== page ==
Today, I’m showcasing my dear friend and collaborator, Piper Mejia, a writer, teacher, chocolate lover and literacy advocate for children and young people. Congratulations, your short story, The Shelver, is a finalist in this year’s short story category of the Sir Julius Vogel Awards.
Tell us about the story. What inspired it?
Thank you for your lovely introduction; you will always be my favourite collaborator. The Shelver came out of an entry I created several years ago for New Zealand’s Alexander Turnbull Library (historical archives) and was more a memoir of my student life as a shelf reader in the Science Library at the University of Auckland. It obviously failed to make a good impression on the judges at the time, so like any writer I put it away to be used at a later date. When the SpecFicNZ Halloween competition was announced last year, I was in the middle of getting my Young Writers’ group to work on a crafting exercise so, as an exemplar, I took out this story and changed it, from library to bookstore, from memoir to horror, and sent it off. It was exciting to see that the improvements made the difference, the story winning first place in the competition. I then had proof for my Young Writers’ of the importance of never throwing any writing away, and how crafting is the key to good writing.
You’re an English teacher in your spare time. So tell us really, how important is grammar?
That’s a tricky question as before thinking myself as an English Teacher I see myself as a linguist with dyslexia. Though people like to see grammar as an absolute, it isn’t. Grammar is constantly evolving and those who want to sell to the American or British markets know there is a grammatical bias depending on what type of ‘English’ you use. The best I can say is that it is important to be grammatically consistent, this goes for spelling as well, and to understand there is a difference between spoken and written grammar.
You’re also a long-time volunteer at the Auckland Readers and Writers Festival, accounting for many long hours on your feet for no pay. So what’s the deal? What do you get out of it?
I love the Readers and Writers Festival. When I first started attending, I think 10 – 12 years ago, I would go to the free events so that I could afford buy books. I only started to volunteer when I discovered that if I was a volunteer I could go to any event for free, that was about 4 years ago. Strangely enough, I generally still only attend the free events as that is where the NZ authors are. It seems that unless you’ve won a Mann Booker Prize or have dominated NZ literature for at least 40 years, New Zealanders don’t seem to be willing to pay to see our own authors, which is a real shame.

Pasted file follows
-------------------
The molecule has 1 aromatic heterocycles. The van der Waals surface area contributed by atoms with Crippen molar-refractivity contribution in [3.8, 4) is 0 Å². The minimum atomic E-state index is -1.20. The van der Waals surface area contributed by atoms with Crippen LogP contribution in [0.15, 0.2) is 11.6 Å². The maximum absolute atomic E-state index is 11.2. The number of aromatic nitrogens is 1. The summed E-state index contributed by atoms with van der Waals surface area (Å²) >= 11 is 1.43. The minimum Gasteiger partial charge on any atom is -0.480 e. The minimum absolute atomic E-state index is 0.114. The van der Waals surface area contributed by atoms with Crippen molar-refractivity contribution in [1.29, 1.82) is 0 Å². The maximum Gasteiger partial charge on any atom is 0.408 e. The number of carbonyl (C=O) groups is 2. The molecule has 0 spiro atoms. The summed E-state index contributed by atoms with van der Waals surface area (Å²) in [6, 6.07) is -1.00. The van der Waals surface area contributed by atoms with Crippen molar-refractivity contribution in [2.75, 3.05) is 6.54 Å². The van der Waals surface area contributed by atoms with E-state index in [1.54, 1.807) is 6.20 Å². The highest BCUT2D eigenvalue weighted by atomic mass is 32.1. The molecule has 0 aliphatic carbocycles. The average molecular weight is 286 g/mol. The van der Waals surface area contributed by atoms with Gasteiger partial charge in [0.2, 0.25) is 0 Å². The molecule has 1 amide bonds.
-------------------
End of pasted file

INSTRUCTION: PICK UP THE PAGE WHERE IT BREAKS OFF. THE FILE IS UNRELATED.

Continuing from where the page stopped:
Name the writer (dead or alive) who you would most like to have dinner with and tell us how the evening goes…
That’s easy. Basically any NZ writer: I’m mad about poets so Apriana Taylor, Tusiata Avia and Karlo Mila are at the top of my list, but I would also really love to talk to Eleanor Catton. However, if I have to dig up a writer it would have to be Sir Julius Vogel – what a fascinating evening that would be!
Tell us about your WIP.
Sigh, my WIP has been a WIP coming up on 8 years now and it will never be worth the time I have spent on it. However, though in of itself is it not great piece of literature, it has done what I had intended it to do; it has made me a better writer. Eight years ago I was teaching creative writing to a class in which one girl was really frustrated with her writing process, and she said to me that if it was so easy why wasn’t I doing it? She really made me think about how conceited it was of me to teach something I never did myself, so I decided to write something, get it published and then I would be able to teach my students creative writing with some authority. I had always loved writing stories as a child and before I knew it I had written an 80,000 word YA novel … and it was terrible. But I was undeterred, I joined a writers’ group, made writing friends, decided I needed to work on my short story crafting first, and write a few short stories. I learned lots and then last year decided it was time to go back to my novel. I am three chapters from completing a nearly total rewrite and plan to publish independently by the end of the year so that I can move onto something new – I like finishing what I have started.
YA fiction, of all the genres, is addressing the real issues. Discuss.
I like science fiction, some dystopia, and horror. As a teacher of teenagers I read a lot of YA, especially the texts that are recommended to me by students. A lot of it I find boring because what is new to them is cliché to me, but I understand their need to read about characters that are ‘just like me’. Though there are an increasing number of novels with female protagonists, I fear that they do not reflect the range of young women in society, where are our protagonists struggling with body issues, the ones who lack social skills, the ones who never know where they will be from one week to the next? I worry that these books do not challenge our young people to think, that the solutions they provide are through violence and happy endings.
You’ve championed a lot of book-related projects for young people: The Great New Zealand Book Race, The NZ Young Writers Group, the Write off Line and Beyond This Age series of anthologies by New Zealand school children to name just a few. Which one are you most proud of?
I guess that I am proud of each one in turn as they build on each other, though I totally committed the young writers’ competitions and anthologies I enjoy most working with young people directly. This has led to helping co-ordinate a Young Writers’ stream at this year’s Au Contraire conference for Science Fiction and Fantasy. I am hoping that this will evolve to combine with the YA writer competitions and anthologies, as I don’t want to burn out.